The Irishman
Who Would Be King

Raggi Lorentzen, 66th in line to the British throne, will forfeit her right to the crown when she marries Irish-American fiancé Aaron Long.

By Frank Murphy, Contributor
October / November 2002

It may sound like a joke. But an Irishman could be the future King of England.

Hard to believe? Yes. Far-fetched? Maybe. But in theory, it is a possibility.

Admittedly, it would take quite a few deaths and a change in the law before it could happen.

But in that case, Aaron Long whose parents are from Crosshaven, Co. Cork, could be on the British throne.

Aaron is the husband-to-be of Norwegian beauty Raggi Lorentzen, 34. She runs her own brewery and owns a tapas bar in San Francisco. He is currently between jobs.

But, as well as a businesswoman, Raggi – just like Queen Elizabeth – is the great-great-granddaughter of Queen Victoria.

And that fact makes her 66th in line to the British throne.

It may require a major wipe-out of the 65 royals ahead of her before Raggi gets to live at Buckingham Palace.

But the fact is that her decision to marry an Irish Catholic means she will have to forfeit her claim to the crown.

Under the 300-year-old Act of Settlement, Catholics have been banned from sitting on the British throne. It is an Act which Catholic Labour MP Kevin McNamara is seeking to have amended or repealed. Under the Act “all and every person and persons that then were, or afterwards should be reconciled to, or shall hold communion with the see of Church of Rome or should profess the popish religion, or marry a papist, should be excluded, and made forever incapable to inherit, possess or enjoy the Crown and government of this realm.”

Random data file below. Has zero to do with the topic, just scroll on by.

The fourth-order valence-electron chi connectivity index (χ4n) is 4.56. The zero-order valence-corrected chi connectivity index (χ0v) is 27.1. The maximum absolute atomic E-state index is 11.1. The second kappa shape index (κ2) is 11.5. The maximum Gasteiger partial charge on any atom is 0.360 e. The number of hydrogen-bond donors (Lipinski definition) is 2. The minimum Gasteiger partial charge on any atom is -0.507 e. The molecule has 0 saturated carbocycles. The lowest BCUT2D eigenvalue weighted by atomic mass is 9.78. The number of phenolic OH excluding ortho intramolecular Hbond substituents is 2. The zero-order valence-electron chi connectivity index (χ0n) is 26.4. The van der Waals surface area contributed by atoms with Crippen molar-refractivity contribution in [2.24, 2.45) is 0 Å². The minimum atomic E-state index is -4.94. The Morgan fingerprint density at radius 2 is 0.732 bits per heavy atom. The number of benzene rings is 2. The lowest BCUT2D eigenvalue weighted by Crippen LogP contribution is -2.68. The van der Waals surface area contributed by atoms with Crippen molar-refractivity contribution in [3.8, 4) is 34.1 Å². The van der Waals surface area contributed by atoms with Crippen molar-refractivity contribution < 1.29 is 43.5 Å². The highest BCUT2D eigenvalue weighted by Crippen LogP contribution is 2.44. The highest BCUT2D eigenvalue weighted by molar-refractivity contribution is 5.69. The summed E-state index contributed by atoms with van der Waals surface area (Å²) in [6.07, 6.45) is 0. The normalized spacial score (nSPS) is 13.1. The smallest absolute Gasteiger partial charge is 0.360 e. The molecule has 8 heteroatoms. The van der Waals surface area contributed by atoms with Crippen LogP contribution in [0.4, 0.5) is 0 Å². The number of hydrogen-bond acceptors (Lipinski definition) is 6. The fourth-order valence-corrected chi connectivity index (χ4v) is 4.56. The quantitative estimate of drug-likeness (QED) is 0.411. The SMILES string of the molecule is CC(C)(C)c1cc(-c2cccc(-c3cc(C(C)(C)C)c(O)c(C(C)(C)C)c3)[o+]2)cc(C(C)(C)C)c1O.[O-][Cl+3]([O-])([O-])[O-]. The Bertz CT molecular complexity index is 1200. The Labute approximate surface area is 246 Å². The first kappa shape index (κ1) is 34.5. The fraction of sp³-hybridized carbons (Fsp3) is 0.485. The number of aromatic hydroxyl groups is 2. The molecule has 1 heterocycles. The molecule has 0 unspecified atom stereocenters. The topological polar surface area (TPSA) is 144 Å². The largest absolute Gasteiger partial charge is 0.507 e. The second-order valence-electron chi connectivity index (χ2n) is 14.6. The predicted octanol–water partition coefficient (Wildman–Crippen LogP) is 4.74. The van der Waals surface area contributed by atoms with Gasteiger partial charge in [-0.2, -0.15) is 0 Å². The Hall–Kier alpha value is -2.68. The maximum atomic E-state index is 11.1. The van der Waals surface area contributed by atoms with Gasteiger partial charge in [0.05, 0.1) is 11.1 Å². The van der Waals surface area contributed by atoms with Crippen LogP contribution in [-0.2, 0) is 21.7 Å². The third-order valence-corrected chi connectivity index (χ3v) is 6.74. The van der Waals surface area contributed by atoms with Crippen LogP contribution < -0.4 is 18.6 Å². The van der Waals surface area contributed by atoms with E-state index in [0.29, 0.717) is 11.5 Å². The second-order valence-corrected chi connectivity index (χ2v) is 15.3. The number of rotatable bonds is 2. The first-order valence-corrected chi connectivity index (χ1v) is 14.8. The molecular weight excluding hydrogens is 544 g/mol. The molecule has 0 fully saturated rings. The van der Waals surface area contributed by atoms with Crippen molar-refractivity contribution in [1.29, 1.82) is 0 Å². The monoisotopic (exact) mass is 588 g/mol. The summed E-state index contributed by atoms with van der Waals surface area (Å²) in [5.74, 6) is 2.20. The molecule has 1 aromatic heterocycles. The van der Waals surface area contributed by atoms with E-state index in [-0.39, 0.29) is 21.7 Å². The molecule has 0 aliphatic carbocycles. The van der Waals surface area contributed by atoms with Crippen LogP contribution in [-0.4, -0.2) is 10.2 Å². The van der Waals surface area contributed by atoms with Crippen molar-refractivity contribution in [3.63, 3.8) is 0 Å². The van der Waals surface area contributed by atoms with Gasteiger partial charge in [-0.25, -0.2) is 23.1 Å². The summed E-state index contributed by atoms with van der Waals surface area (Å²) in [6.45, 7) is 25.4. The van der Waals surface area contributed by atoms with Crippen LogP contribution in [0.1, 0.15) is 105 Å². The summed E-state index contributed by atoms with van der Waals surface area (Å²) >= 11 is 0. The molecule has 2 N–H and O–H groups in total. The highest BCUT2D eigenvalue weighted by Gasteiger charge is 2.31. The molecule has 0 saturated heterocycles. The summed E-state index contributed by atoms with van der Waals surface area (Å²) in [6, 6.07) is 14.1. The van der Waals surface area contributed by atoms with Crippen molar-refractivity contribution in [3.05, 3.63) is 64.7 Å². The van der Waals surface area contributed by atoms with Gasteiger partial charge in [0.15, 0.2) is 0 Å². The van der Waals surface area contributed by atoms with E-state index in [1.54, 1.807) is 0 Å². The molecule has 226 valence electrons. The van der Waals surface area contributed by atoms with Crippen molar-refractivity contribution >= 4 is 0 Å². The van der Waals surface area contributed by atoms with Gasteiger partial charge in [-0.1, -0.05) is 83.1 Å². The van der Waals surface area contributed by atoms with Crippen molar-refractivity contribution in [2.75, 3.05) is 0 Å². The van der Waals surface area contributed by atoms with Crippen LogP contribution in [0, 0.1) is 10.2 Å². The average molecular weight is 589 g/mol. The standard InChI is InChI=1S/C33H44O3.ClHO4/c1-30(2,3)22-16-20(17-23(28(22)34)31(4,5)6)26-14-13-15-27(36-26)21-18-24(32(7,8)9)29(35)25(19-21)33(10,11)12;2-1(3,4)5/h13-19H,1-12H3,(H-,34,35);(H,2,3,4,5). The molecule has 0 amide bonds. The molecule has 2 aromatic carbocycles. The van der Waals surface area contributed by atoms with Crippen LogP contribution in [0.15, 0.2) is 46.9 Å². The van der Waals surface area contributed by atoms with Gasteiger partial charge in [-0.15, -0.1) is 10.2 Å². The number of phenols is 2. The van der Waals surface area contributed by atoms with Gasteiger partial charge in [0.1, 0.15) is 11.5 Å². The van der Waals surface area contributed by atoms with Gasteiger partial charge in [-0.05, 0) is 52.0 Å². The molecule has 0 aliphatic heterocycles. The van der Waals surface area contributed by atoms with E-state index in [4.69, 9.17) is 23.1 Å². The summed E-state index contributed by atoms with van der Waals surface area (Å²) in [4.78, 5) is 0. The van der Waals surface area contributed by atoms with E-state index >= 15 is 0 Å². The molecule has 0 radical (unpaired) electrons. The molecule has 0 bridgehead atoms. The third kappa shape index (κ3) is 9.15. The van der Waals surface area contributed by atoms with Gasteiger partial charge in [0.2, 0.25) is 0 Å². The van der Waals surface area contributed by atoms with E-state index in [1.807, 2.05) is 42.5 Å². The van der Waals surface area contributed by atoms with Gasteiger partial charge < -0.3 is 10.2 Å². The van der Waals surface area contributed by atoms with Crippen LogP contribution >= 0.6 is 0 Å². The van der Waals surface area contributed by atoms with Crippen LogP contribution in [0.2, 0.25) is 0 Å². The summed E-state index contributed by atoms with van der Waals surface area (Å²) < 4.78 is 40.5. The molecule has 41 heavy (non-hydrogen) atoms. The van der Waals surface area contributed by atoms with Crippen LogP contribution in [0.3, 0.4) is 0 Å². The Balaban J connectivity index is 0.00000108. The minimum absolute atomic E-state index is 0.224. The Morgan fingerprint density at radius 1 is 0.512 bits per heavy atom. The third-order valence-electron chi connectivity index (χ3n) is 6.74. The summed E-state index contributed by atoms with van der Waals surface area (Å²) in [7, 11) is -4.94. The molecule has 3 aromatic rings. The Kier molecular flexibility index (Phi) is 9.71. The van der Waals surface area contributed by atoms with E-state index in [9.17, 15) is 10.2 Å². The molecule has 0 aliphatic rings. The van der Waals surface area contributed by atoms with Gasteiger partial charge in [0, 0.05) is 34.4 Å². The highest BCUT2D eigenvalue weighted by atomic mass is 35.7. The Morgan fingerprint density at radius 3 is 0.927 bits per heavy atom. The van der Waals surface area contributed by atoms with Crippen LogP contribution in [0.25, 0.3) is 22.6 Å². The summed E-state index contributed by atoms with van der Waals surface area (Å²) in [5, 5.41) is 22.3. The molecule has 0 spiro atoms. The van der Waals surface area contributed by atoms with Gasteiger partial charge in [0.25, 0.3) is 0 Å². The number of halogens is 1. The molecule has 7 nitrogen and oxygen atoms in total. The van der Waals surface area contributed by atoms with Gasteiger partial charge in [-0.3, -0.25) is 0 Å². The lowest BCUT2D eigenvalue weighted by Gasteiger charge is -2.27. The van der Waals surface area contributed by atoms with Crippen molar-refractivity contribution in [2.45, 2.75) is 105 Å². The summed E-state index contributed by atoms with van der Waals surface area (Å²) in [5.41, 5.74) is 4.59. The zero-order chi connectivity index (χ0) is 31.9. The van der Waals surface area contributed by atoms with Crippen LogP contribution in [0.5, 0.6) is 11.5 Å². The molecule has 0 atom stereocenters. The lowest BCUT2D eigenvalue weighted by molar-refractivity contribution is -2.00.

Raggi, the granddaughter of King Olav of Norway, is thinking positive about having to give up any claim to the British throne if she marries Aaron. She said: “It’s not that I want to give up my right to be queen, it’s just that I love my boyfriend more.

“I think the rule preventing royalty marrying Catholics is ridiculous. It’s like living in the dark ages.

“But that’s it; as far as I am concerned I’m going to marry an Irish Catholic and forfeit my right to the throne.”

Aaron added: “I’m going to go down in history as the Irishman who prevented the United Kingdom from having Raggi as queen.”

Raggi and Aaron toast their upcoming marriage with a pint.

Aaron’s parents began a new life in the U.S. after leaving Cork in 1965 for a planned 12-month honeymoon.

He said: “Things never worked out that way. They arrived in San Francisco and never left. My father lived in a house called Ballinluska House. It is right on Myrtleville Beach and we go and stay there in the summer. We are a traditional family. We go to church regularly and we followed Ireland’s progress in the World Cup avidly.

“Dad was a carpenter and got some work out here immediately. My mum was a housewife and gave birth to me a year after leaving Ireland.”

Raggi, on the other hand, was born and brought up in Brazil – in Rio de Janeiro – where her mother, Princess Ragnhild, and her husband moved more than 50 years ago.

Raggi studied in San Francisco and spent inheritance money from her grandfather to open her tapas bar.

She said: “I guess you could say part of Queen Victoria lives on inside a Spanish restaurant in San Francisco.

“When my grandfather was king, I used to go back home with my mother and stay in the royal palace in Oslo.

“It was what you would expect a typical royal palace to be like. It was really lavish and extravagant with lots of gold around the place.”

Raggi and Aaron met five years ago at a party. She decided at first to keep quiet about her aristocratic roots.

Raggi said: “There was an instant attraction. But I didn’t want to tell him straightaway about my royal ancestry. I didn’t want to scare him off.” ♦

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